How To Avoid Foreclosure In Los Angeles (Updated for 2019)
Are you having a problem with keeping up with your monthly mortgage payments? The thought of your dream home in Los Angeles being foreclosed is stressful, frightening, and can be quite overwhelming especially when banks and other mortgage lenders are relentless in their attempts to pursue debts or repossess the property. In this article, I will give you the best ideas to dodge this nightmare and save yourself and your family from being homeless!
The common solution for this situation is filing for bankruptcy, but it is not for everyone. It can sometimes temporarily freeze or permanently cease the foreclosure process or even lower the debt on your home, but your defense attorney must know that it is NOT the only option or solution.
If you are California homeowner and you’re several months behind on your mortgage payments, the very first step is to contact your lender who holds your home mortgage to commence loan modification, it is better if you will do it as soon as possible.
A loan modification can offer assistance for those people facing foreclosure. But applying and all the paper works can be pervasive and complicated for us first-timers. Lenders will never recommend you to seek legal assistance upon applying but you should.
Having one will make you understand your rights, and they can arrange with your mortgage holder to secure a comfortable and economical monthly mortgage payment.
Your mortgage holder may also approve of a deed in lieu of foreclosure. You voluntarily transfer ownership of the property used to secure the mortgage loan to the lender.
In acquiring deed in lieu, homeowners get rid of burdensome houses, a credit history without foreclosure and up to $2000 towards outstanding liens. With a hardship, you may even be free and clear within 90 days.
It is also very important that you seek legal counsel with a real estate attorney who thoroughly understands California’s legal system. Another wise step is to put in an application under the Homeowner Bill of Rights, which sent into effect early in 2013.
Under the Homeowner Bill of Rights, if a borrower applies for a first lien loan modification earlier than five business days before a scheduled foreclosure sale, a lender or servicer can’t record a notice of default or notice of sale, or conduct a trustee’s sale, while the application is pending.
Another way to stop foreclosure is by refinancing your Los Angeles mortgage. This will be one of the best options for you, but very hard to execute. If you refinance to pay off other debt you pay for on a monthly basis, your total monthly payment may be less than what you pay now. However, your monthly mortgage payment will be higher.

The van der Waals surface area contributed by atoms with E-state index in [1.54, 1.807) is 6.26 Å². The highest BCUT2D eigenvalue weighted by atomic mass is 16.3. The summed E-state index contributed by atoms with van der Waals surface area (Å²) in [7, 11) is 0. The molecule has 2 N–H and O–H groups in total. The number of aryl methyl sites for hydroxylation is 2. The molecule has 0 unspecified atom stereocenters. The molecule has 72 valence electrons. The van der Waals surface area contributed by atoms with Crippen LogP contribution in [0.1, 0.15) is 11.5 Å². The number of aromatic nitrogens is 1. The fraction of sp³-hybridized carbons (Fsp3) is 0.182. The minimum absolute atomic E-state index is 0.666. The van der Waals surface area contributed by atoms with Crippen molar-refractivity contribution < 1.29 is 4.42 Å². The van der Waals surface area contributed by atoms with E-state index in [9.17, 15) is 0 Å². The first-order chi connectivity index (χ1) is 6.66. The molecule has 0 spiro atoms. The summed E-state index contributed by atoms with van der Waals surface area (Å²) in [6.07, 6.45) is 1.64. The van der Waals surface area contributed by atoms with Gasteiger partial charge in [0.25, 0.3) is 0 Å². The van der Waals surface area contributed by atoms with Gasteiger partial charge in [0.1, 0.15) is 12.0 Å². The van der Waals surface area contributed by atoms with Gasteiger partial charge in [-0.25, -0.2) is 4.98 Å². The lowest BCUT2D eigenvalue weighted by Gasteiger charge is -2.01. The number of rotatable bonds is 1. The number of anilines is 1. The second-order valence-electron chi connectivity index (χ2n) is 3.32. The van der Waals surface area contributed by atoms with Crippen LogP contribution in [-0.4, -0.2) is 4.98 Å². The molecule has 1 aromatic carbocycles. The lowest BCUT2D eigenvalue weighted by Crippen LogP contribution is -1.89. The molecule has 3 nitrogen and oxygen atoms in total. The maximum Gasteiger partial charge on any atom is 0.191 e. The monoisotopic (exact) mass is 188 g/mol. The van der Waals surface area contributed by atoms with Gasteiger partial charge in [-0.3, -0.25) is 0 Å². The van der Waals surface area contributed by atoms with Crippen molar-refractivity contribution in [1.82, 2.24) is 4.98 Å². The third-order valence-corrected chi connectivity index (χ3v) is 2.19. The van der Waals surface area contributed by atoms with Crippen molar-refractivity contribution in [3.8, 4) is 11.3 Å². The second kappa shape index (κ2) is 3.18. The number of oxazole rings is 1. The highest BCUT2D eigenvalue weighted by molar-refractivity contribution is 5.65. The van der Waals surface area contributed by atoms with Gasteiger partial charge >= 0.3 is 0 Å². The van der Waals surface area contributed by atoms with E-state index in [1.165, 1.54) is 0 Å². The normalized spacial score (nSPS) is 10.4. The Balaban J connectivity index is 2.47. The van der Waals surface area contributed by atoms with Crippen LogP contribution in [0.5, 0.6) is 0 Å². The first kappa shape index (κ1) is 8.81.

If you refinance your home loan, you can extend your loan term so that you have a longer time to finish paying on your home. This also can reduce what you owe each month. Which means that you can put away more money every month in savings, or better keep up with the rest of your bills.
Mortgage rates for conventional refinance loans are low thanks to strong backing by two of the world’s largest lending agencies: Fannie Mae and Freddie Mac. As a homeowner, you can take advantage of very low rates for a conventional refinance while they are available.
And if all things fail, your last resort will be selling your home to avoid foreclosure. If you decide to sell your house, there are several different ways to do that. You can sell your home on the traditional real estate market with the assistance of a realtor, reach out to real estate investment companies like SoCal Development Group or do it on your own as “For Sale by Owner” otherwise known as FSBO.
Posting with a realtor on the MLS may present complications, especially with your time frame. Beware that average time it takes to sell a home is between 81 – 106 days. And we all know that when dealing with foreclosure, you can not afford to wait that long.
Another way is to list your home in Los Angeles in a short sale transaction. When you list your home for sale in a short sale transaction, your lender and/or servicer must accept the buyer’s offer before an escrow is opened to sell your home. The short sale process varies from each lender.
It is smart to contact your lender before listing your house on the market so that they can settle the appropriate selling price for your home and begin collecting the necessary permissions required for a short sale.
To see if someone is a licensed real estate agent contact the California Bureau of Real Estate at (213) 620-2072 or at their website.